Three things Don Sweeney has to do for Bruins at 2019 NHL Draft


Bruins general manager Don Sweeney admitted Thursday that Boston’s run to Game 7 of the Stanley Cup Final, where the St. Louis Blues prevailed, did more than cause him heartache.

The lengthy run may have also made him play catchup to most of the other GMs in the NHL.

“Well I’m probably a little behind the trade chatter given the length of run we had playoff-wise,” he told the media in Vancouver, where the 2019 NHL Draft will be held Friday and Saturday. “So I’ve been catching up and you know it’s picking up some steam. We’ve obviously been focused a little more on the draft itself right now, but yeah, there’s enough trade chatter to think there’s going to be some movement either pre- or post-draft.”

The Bruins' only pick on Friday is scheduled to come at No. 30. As always, Sweeney’s contemplating moves that will allow the Bruins to pick lower or higher, and of course if the Bruins stay at 30 they’ll make that pick as well.

“We’re well-prepared that we’ll make our selection and find hopefully another good player for us,” he said.

But this weekend means more than just selecting amateur players, it means getting other business done with the free-agent interview period coming up this week and then free agency opening a week from Monday on July 1.

Here are Sweeney’s top three priorities this weekend:

1. Make up some ground on his restricted free agents.

Charlie McAvoy, Brandon Carlo and Danton Heinen have been eligible for contract extensions since last July 1. For obvious reasons related to injuries, experience, performance and the Bruins’ salary cap situation, all three are one week from becoming RFAs.

Although he and the rest of his fellow GMs don’t yet know the salary cap ceiling for 2019-20 (the NHL hopes to announce it Saturday), the $1 million or so difference in early projections and what might be the actual number shouldn’t have too much of an effect on Sweeney’s pursuit of three key young players.

Especially when it comes to McAvoy and Carlo, Sweeney has to turn up the heat on what have probably been casual negotiations to this point. Both defensemen are cornerstones of an organization that has always been built around high-end defensemen and should be compensated as such. It’s difficult to find players of their caliber. No reason to beat around the bush or risk a negotiation that carries into the season.

"Those guys will be playing for the Boston Bruins at some point in time next year, it's just a matter of when we find common ground,” Sweeney said.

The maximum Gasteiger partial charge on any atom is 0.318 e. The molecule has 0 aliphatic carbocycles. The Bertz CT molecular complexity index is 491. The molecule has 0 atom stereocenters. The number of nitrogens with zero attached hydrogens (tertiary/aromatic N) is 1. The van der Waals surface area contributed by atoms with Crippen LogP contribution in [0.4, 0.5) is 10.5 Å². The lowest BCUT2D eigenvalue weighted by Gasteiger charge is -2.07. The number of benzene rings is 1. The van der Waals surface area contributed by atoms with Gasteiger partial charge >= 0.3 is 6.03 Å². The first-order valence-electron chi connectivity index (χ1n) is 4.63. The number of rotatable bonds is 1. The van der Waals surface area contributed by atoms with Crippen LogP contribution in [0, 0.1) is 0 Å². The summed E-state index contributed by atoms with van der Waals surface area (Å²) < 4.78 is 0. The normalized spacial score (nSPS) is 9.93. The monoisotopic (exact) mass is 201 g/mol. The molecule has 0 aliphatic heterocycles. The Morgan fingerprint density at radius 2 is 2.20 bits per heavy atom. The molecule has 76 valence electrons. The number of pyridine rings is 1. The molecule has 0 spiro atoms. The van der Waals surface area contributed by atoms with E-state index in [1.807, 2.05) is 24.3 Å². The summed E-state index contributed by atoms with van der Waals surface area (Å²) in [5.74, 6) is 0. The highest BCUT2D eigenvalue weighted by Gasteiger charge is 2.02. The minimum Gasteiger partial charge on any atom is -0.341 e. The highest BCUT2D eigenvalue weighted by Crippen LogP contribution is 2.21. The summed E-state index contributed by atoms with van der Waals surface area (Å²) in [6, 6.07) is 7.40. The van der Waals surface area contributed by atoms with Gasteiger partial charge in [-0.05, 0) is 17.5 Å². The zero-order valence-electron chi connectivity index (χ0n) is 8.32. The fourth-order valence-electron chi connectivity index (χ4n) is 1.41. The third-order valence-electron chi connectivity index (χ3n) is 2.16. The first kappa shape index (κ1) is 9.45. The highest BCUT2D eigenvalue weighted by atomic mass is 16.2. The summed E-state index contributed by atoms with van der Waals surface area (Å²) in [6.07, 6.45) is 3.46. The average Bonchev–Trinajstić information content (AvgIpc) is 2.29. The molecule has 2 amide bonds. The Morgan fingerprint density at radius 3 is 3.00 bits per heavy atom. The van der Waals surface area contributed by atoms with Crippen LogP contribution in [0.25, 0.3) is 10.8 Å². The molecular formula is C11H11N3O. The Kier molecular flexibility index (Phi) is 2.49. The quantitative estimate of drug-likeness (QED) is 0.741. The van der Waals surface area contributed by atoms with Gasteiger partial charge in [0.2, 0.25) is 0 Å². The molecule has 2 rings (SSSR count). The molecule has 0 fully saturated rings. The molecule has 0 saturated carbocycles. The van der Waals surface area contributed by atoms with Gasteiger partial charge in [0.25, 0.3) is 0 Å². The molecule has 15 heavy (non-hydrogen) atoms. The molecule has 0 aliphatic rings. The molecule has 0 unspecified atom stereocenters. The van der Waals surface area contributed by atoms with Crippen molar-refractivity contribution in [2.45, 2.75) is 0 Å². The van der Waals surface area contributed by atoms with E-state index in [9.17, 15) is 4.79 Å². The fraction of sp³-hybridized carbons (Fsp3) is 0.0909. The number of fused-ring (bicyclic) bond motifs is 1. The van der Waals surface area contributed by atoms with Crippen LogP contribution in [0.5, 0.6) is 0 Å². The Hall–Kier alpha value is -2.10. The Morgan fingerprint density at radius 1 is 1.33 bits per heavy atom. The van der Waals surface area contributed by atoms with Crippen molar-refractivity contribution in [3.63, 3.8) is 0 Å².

Well that doesn’t sound promising, but one has to expect Sweeney knows the Bruins can’t afford anything contentious with his two defensive stars both because you don’t want to sour a relationship that should last well into the next decade and you don’t want to see how this Bruins team plays without either of them come October.

2. Gauge the UFA market.

Sweeney has been transparent about prioritizing his RFAs over his UFAs. He has also sounded amenable to keeping Marcus Johansson, and maybe Noel Acciari. But Sweeney can’t become fixated on those two. Acciari, for one, is replaceable within the organization. The Bruins have plenty of bottom-six depth coming up.

Johansson was an excellent fit once he got healthy in the postseason, but he might not be the perfect fit for the long term. The UFA market could price him out of Boston’s range. His lack of comfort playing the right side might make him less valuable to the Bruins. Sweeney should plan to still test the interest of similar players that Boston target before last year’s trade deadline, including Mats Zuccarello and Gustav Nyquist, to see if maybe there’s a better match. He can’t talk directly about the UFAs until Sunday, but we all know an informal chat with an agent here or there could go a long way toward having the inside track on the right move.

3. Add a goalie

Tuukka Rask and Jaroslav Halak are set as the top tandem in the NHL for next season, but Zane McIntyre is a Group 6 unrestricted free agent and might be gone. After that Boston has Daniel Vladar, coming off his first full AHL season, first-year pro Kyle Keyser and UMaine’s Jeremy Swayman. They have to add another goalie in this year’s draft. It’s unlikely USNTDP prospect Spencer Knight will make it to pick 30, and one wouldn’t blame the Bruins for avoiding a goalie in the first round if he did, considering the track record first-round goalies have in the past decade or more.

But there will be goalies on the board when the Bruins pick in the third and fifth rounds and they should continue to restock that position because of its volatility and the fact that Rask is 32 and has already become a goalie that needs to share the net almost evenly with a partner.

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